OGDEN — Making the long drive home from a show in Provo one night, members of the indie rock band Mother Lights had an epiphany.
“I think we’d all gotten tired of what it means to be in a band and play in dive bars for the same three or four people who could care less,” said guitarist/vocalist Jake Rogers, of Ogden.
That is, when they could actually get into those dive bars. Because in the last six months it’s been especially difficult to book gigs, what with an underage musician in the band.
“Our drummer isn’t 21, so that means no bars here in Ogden,” the 35-year-old Rogers said. “That limits where you can play.”
And so, on this particular night they were coming back from a Provo show and passed an old auto-repair garage off Wall Avenue. One of the band members pointed and remarked, “We should’ve called and asked, ‘Can we play in your auto garage?’ and then invited a bunch of friends. That would have been a better use of our time than driving all the way to Provo to play for 10 people.”
Thus was the upcoming “Polyphonic Shrines” tour born.
The tour is an entire week of nightly shows at unconventional venues in town, played in conjunction with fellow Ogden band Water Babies. The tour starts Monday, Jan. 28, at SimpleLife Studio, and concludes Sunday, Feb. 3, at Booked on 25th. In between, they’ll hit — in order — Live Natural, The Corner Barbershop, Pearl Milk Tea Club, Coffee Compound, and Lavender Vinyl.
The tour got its name because, “It’s like a little shrine to underground music,” according to Rogers. He says they’re taking the best of what a concert has to offer and distilling it into an hour-long show.
“Short, sweet and digestible,” as Rogers describes it.
Each band will do a 20-minute set, with 10 minutes of poetry — performed by writing faculty and students from Weber State University — sandwiched in the middle.
“One of the things we don’t like about club shows is the 15- or 20-minute break between bands,” Rogers said. “So then there’s this lag, and about half of the people leave.”
To combat that, the two bands have agreed to share amplifiers and drum kit, to cut down on take-down and set-up time. And they’ll provide some background music while the poetry portion of the evening is offered.
Unlike the typical three-hour bar show this one will clock in at about an hour.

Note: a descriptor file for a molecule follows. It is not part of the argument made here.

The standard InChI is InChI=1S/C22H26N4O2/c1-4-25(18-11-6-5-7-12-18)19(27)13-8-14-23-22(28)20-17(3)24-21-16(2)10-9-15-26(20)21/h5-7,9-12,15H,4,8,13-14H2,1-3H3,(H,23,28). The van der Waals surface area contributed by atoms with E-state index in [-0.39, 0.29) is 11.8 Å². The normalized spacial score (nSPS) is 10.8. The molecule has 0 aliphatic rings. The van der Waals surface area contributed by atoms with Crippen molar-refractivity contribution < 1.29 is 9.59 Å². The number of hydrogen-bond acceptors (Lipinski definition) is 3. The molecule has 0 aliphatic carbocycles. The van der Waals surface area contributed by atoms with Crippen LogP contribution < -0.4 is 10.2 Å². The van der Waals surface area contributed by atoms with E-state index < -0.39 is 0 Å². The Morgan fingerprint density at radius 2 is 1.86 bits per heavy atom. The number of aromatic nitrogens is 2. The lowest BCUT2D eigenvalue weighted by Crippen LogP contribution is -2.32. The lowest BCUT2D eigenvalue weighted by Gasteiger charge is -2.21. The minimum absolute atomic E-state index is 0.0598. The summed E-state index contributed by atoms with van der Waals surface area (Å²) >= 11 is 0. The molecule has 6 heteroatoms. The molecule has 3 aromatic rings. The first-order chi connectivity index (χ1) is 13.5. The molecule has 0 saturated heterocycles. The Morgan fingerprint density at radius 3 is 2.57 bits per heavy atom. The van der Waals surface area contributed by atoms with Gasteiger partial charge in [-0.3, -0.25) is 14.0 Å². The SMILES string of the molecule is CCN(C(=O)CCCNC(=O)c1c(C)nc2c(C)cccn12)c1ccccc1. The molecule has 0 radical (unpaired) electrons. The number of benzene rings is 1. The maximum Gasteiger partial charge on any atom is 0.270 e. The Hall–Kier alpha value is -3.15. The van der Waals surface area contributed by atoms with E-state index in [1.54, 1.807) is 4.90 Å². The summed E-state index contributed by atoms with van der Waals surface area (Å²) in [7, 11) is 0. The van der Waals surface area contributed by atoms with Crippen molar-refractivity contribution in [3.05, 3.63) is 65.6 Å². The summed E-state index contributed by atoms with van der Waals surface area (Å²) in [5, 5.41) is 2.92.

“The last thing a band wants is an audience that doesn’t want to hear them anymore,” Rogers said. “You always want to leave them wanting more.”
Originally from Brigham City, Rogers moved to Los Angeles to try to make it in a band. But he says he got burned out, and tired of the “cutthroat attitude” there.
After marrying a woman who got a job teaching creative writing at Weber State, the couple moved back to Ogden about three years ago. Rogers says he quickly learned that there are plenty of musicians in Ogden that are every bit as good as the ones he played with in L.A.
“And, Ogden is a much friendlier town,” he says.
It took him five years, but Rogers says he realized that, these days, there no reason to be in New York or L.A. to pursue a musical career.
“You used to have to go to places like that to get in front of the right people,” he said. “But now you can do it on the internet, from anywhere.”
Mother Lights has been together for about a year and a half now. Rogers met fellow musician Brent Sorensen on the sidewalks of Historic 25th Street one day, when Sorensen just happened to be jamming at one of the decorated instruments in the city’s street piano program. They started chatting, and soon decided to start writing songs together.
Later, guitarist Rogers and keyboardist Sorensen would meet multi-instrumentalist Jake Dolan, from Johnson City, Tenn. He became their bassist.
“If you know about alt-country, Johnson City is kind of an alternative to Nashville,” Rogers said.
After going through a couple of other drummers — who left to go back to school or take other jobs — Rogers says the final piece of the puzzle came together about six months ago when Oregon transplant Joey Lucius answered a classified ad.
As for the band’s name, Mother Lights, Rogers says that came about from a classic misunderstanding of song lyrics.
“One of my friends was talking to me about a song he’d heard by one of those ‘80s bands — Tears for Fears or Simple Minds or something,” Rogers recalls. “And you know how you hear lyrics that aren’t the right words? It was one of those things. We were driving around listening to the song, and the line was “some other lights.” But it sounded like “some mother lights,” and my friend said, ‘How about Mother Lights?’”
Next up for the band, after this seven-venue mini concert tour of Ogden, is the new album “Night Magic,” due out in late March. Rogers says he has a good feeling about this one.
“It’s funny, because I don’t want to get my hopes up like I’ve done in the past,” he said. “But this album we just recorded, I’m mixing it right now and when it’s done I really feel like this album is going to go places.”
He describes Mother Lights’ songs as melodic indie rock, a sort of “new-age Beatles.” He says Water Babies’ songs are “psychedelic folk.”
Admission is free to all concerts, and all ages are welcome.
“One thing I’d want people to know: Don’t be afraid to come to this event, because it’s very friendly,” Rogers said. “You will feel welcome. We’re all friends.”